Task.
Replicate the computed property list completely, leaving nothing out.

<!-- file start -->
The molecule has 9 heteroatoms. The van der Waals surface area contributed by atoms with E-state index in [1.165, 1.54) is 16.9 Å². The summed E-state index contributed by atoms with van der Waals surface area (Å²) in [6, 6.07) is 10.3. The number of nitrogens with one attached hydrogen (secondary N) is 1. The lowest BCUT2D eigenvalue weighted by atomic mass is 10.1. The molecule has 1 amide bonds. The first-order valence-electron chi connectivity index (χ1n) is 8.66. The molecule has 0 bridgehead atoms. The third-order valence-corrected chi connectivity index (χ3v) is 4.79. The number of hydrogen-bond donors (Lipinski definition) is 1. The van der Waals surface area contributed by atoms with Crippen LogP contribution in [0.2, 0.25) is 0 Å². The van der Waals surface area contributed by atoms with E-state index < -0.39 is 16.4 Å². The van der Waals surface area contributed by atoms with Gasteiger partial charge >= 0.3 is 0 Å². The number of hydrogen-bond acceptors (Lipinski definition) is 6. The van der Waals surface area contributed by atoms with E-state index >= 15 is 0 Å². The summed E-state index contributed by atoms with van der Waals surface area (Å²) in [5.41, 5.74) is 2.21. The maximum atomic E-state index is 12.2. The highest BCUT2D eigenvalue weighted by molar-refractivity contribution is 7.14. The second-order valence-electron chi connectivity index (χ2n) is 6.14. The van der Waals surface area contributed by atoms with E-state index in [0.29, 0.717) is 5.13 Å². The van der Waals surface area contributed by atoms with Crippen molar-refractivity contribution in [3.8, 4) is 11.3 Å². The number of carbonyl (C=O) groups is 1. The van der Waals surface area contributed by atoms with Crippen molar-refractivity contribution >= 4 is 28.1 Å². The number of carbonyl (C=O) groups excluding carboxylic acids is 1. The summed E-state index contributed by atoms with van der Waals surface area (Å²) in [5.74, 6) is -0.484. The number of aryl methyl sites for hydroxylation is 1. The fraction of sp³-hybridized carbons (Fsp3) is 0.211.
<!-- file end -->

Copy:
The molecule has 9 heteroatoms. The van der Waals surface area contributed by atoms with E-state index in [1.165, 1.54) is 16.9 Å². The summed E-state index contributed by atoms with van der Waals surface area (Å²) in [6, 6.07) is 10.3. The number of nitrogens with one attached hydrogen (secondary N) is 1. The lowest BCUT2D eigenvalue weighted by atomic mass is 10.1. The molecule has 1 amide bonds. The first-order valence-electron chi connectivity index (χ1n) is 8.66. The molecule has 0 bridgehead atoms. The third-order valence-corrected chi connectivity index (χ3v) is 4.79. The number of hydrogen-bond donors (Lipinski definition) is 1. The van der Waals surface area contributed by atoms with Crippen LogP contribution in [0.2, 0.25) is 0 Å². The van der Waals surface area contributed by atoms with E-state index < -0.39 is 16.4 Å². The van der Waals surface area contributed by atoms with Gasteiger partial charge >= 0.3 is 0 Å². The number of hydrogen-bond acceptors (Lipinski definition) is 6. The van der Waals surface area contributed by atoms with E-state index >= 15 is 0 Å². The summed E-state index contributed by atoms with van der Waals surface area (Å²) in [5.41, 5.74) is 2.21. The maximum atomic E-state index is 12.2. The highest BCUT2D eigenvalue weighted by molar-refractivity contribution is 7.14. The second-order valence-electron chi connectivity index (χ2n) is 6.14. The van der Waals surface area contributed by atoms with E-state index in [0.29, 0.717) is 5.13 Å². The van der Waals surface area contributed by atoms with Crippen molar-refractivity contribution in [3.8, 4) is 11.3 Å². The number of carbonyl (C=O) groups is 1. The van der Waals surface area contributed by atoms with Crippen molar-refractivity contribution >= 4 is 28.1 Å². The number of carbonyl (C=O) groups excluding carboxylic acids is 1. The summed E-state index contributed by atoms with van der Waals surface area (Å²) in [5.74, 6) is -0.484. The number of aryl methyl sites for hydroxylation is 1. The fraction of sp³-hybridized carbons (Fsp3) is 0.211.